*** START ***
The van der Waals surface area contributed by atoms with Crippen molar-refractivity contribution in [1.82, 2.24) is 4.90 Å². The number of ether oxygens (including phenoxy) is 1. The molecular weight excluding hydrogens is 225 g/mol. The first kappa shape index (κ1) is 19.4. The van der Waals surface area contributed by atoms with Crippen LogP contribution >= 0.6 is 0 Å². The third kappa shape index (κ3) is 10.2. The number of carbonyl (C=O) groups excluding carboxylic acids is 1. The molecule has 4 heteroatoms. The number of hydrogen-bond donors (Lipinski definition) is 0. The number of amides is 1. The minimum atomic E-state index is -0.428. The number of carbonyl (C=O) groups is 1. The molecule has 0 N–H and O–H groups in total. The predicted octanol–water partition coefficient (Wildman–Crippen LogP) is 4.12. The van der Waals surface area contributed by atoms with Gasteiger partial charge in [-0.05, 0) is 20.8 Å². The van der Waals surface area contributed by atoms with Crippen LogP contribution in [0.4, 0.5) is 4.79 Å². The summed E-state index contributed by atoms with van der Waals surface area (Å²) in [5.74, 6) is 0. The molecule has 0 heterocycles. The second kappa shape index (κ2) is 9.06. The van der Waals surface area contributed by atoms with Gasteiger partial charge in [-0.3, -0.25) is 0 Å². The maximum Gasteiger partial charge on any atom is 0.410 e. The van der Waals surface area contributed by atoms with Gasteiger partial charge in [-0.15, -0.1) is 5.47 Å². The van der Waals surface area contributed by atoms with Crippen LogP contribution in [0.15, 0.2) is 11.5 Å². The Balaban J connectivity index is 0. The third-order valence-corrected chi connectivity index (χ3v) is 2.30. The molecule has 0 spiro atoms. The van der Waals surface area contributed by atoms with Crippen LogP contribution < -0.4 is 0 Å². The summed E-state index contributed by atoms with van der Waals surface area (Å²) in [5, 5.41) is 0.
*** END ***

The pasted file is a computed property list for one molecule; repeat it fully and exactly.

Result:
The van der Waals surface area contributed by atoms with Crippen molar-refractivity contribution in [1.82, 2.24) is 4.90 Å². The number of ether oxygens (including phenoxy) is 1. The molecular weight excluding hydrogens is 225 g/mol. The first kappa shape index (κ1) is 19.4. The van der Waals surface area contributed by atoms with Crippen LogP contribution >= 0.6 is 0 Å². The third kappa shape index (κ3) is 10.2. The number of carbonyl (C=O) groups excluding carboxylic acids is 1. The molecule has 4 heteroatoms. The number of hydrogen-bond donors (Lipinski definition) is 0. The number of amides is 1. The minimum atomic E-state index is -0.428. The number of carbonyl (C=O) groups is 1. The molecule has 0 N–H and O–H groups in total. The predicted octanol–water partition coefficient (Wildman–Crippen LogP) is 4.12. The van der Waals surface area contributed by atoms with Gasteiger partial charge in [-0.05, 0) is 20.8 Å². The van der Waals surface area contributed by atoms with Crippen LogP contribution in [0.4, 0.5) is 4.79 Å². The summed E-state index contributed by atoms with van der Waals surface area (Å²) in [5.74, 6) is 0. The molecule has 0 heterocycles. The second kappa shape index (κ2) is 9.06. The van der Waals surface area contributed by atoms with Gasteiger partial charge in [-0.3, -0.25) is 0 Å². The maximum Gasteiger partial charge on any atom is 0.410 e. The van der Waals surface area contributed by atoms with Gasteiger partial charge in [-0.15, -0.1) is 5.47 Å². The van der Waals surface area contributed by atoms with Crippen LogP contribution in [0.15, 0.2) is 11.5 Å². The Balaban J connectivity index is 0. The third-order valence-corrected chi connectivity index (χ3v) is 2.30. The molecule has 0 spiro atoms. The van der Waals surface area contributed by atoms with Crippen LogP contribution < -0.4 is 0 Å². The summed E-state index contributed by atoms with van der Waals surface area (Å²) in [5, 5.41) is 0.